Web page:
Cummins uses Environmental Month to educate and empower employees on climate strategy

Employees work on a riverbank restoration project.

Cummins Inc. this week wrapped up its 9th annual June Environmental Month, a four-week series of seminars, presentations and more to help employees learn about the company’s commitment to a healthy planet, and the important role they play in implementing it.

Discussion topics ranged from climate change to environmental justice as well as the state of PLANET 2050, the company’s environmental sustainability strategy, and Destination Zero, Cummins’ newest initiative to guide its decarbonization journey.

“It is very exciting to see how Cummins has embraced our PLANET 2050 goals and announced important efforts so we can do our part to preserve clean air, available water and a sustainable planet for future generations to enjoy,” said Vice President Jim Fier, the company’s Chief Technical Officer, in a note to employees introducing this month’s activities.

Cummins is committed to taking a leadership role on the world’s climate challenges, working with other stakeholders to take action. The company is reducing the carbon produced by its core products, including internal combustion engines, while bringing to market the new technologies that will power the future, including battery-electric platforms and hydrogen fuel cells.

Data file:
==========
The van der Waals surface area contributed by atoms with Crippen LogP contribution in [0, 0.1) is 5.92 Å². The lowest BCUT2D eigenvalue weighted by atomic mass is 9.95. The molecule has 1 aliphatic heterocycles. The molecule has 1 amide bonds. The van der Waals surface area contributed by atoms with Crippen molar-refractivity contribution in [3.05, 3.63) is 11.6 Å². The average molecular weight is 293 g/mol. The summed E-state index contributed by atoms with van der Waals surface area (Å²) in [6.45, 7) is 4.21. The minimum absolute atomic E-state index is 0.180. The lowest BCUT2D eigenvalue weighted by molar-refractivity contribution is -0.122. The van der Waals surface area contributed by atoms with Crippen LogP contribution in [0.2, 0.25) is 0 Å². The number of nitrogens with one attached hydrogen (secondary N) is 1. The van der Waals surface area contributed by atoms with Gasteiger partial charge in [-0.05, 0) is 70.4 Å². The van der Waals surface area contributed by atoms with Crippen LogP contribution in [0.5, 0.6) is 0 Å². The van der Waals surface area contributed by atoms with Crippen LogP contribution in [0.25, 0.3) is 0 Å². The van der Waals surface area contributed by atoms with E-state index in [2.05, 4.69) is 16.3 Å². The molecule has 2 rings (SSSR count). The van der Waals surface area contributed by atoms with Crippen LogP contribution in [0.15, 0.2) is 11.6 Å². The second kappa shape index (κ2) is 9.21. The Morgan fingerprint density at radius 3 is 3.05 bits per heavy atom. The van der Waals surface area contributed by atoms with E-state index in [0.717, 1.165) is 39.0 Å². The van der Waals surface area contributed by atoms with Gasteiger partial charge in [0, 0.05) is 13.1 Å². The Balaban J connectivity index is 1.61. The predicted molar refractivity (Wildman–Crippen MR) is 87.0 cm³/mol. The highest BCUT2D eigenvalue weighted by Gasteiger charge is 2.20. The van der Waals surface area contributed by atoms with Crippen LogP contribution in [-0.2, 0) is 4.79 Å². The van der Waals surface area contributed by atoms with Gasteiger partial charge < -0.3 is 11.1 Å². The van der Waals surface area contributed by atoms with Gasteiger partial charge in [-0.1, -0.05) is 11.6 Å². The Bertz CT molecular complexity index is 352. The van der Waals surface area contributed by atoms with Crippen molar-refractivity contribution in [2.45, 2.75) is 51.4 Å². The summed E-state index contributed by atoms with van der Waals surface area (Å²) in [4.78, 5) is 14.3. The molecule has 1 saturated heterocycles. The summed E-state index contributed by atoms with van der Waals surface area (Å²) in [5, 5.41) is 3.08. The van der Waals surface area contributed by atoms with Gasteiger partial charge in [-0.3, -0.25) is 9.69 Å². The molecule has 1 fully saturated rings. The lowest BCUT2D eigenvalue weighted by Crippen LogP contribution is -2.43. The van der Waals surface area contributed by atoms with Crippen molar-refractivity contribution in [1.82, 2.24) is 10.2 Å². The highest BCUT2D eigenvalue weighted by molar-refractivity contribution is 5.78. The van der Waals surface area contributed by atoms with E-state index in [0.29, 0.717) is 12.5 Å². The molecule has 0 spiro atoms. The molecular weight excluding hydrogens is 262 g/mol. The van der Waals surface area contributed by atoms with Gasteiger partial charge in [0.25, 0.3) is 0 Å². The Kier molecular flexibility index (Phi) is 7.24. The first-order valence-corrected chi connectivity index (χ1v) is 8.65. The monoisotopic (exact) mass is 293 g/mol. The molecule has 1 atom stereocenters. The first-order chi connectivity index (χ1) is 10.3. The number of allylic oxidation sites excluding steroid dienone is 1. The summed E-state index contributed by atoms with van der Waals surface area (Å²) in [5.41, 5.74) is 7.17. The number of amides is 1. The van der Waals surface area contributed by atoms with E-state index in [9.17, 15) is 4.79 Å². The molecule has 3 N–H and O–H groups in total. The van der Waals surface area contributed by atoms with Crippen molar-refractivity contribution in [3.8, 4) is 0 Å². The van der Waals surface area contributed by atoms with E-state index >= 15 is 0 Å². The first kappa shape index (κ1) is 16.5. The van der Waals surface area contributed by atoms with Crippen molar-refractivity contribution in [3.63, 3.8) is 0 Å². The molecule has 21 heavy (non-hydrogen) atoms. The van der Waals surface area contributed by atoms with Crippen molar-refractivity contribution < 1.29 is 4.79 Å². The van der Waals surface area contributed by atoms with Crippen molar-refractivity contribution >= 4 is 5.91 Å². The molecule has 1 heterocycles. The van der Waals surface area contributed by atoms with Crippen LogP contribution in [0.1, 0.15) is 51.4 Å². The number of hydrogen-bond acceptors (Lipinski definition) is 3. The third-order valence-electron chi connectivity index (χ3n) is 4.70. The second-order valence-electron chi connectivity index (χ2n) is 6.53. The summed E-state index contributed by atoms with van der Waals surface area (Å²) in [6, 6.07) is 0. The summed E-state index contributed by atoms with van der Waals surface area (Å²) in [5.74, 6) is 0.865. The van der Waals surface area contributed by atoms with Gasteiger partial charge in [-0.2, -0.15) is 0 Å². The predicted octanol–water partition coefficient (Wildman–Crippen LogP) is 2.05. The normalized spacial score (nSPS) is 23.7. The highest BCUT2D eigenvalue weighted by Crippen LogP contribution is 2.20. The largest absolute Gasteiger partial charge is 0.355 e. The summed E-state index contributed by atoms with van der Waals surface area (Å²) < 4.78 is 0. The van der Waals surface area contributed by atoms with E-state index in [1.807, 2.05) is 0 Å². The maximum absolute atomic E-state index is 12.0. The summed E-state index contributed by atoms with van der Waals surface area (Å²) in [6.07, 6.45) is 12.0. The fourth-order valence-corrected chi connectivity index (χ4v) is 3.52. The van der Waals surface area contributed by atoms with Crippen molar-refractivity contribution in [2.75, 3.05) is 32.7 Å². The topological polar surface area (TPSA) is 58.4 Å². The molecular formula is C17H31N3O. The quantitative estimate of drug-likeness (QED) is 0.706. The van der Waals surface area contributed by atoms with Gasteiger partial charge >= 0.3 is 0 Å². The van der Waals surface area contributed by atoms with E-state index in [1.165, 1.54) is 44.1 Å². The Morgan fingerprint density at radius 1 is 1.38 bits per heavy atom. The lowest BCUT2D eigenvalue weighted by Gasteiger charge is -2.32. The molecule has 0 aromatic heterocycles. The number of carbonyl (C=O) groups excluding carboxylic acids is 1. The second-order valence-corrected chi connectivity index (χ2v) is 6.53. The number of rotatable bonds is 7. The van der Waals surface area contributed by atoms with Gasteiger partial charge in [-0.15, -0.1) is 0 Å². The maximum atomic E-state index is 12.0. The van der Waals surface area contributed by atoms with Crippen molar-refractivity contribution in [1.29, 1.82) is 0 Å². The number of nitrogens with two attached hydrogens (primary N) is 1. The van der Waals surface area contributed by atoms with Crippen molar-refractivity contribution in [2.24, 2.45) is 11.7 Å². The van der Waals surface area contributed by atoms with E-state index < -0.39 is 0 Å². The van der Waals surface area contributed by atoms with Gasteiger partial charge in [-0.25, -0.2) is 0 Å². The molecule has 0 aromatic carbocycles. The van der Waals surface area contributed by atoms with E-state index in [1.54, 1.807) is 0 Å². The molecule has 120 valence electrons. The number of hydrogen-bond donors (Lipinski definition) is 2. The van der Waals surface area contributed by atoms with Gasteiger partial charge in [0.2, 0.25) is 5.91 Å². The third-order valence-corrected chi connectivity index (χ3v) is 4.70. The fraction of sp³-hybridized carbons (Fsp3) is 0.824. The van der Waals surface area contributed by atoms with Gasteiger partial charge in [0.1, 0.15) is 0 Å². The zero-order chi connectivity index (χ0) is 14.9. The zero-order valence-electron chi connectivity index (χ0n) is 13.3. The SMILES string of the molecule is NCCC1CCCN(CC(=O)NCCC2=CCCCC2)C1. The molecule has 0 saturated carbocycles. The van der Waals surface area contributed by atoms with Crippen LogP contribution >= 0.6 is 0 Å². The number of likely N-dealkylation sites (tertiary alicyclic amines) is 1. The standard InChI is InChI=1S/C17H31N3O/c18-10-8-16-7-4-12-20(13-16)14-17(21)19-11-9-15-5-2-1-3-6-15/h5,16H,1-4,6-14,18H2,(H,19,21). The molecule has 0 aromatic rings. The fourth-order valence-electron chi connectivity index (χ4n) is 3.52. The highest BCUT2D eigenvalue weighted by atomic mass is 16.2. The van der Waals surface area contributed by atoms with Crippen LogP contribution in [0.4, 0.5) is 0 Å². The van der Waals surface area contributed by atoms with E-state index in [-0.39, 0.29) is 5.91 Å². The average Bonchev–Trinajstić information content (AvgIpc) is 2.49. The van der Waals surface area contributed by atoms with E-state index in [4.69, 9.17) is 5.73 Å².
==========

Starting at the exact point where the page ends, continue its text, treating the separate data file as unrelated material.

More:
Board member addresses employees

This year’s kick-off event was a presentation by Cummins Board Member Dr. Franklin Chang Diaz, a former NASA astronaut and founder, Chairman and CEO of the Ad Astra Rocket Company. Ad Astra is a leading spaceflight technology company dedicated to the development of advanced plasma rocket propulsion.

The former astronaut and Ad Astra have been pioneers in exploring the potential of green hydrogen as a no-carbon fuel to address the world’s climate issues.

Chang Diaz shared his perspectives on various technologies and the best course of action to address the environmental challenges the world faces. About 1,300 employees watched the live event or a video recorded of it.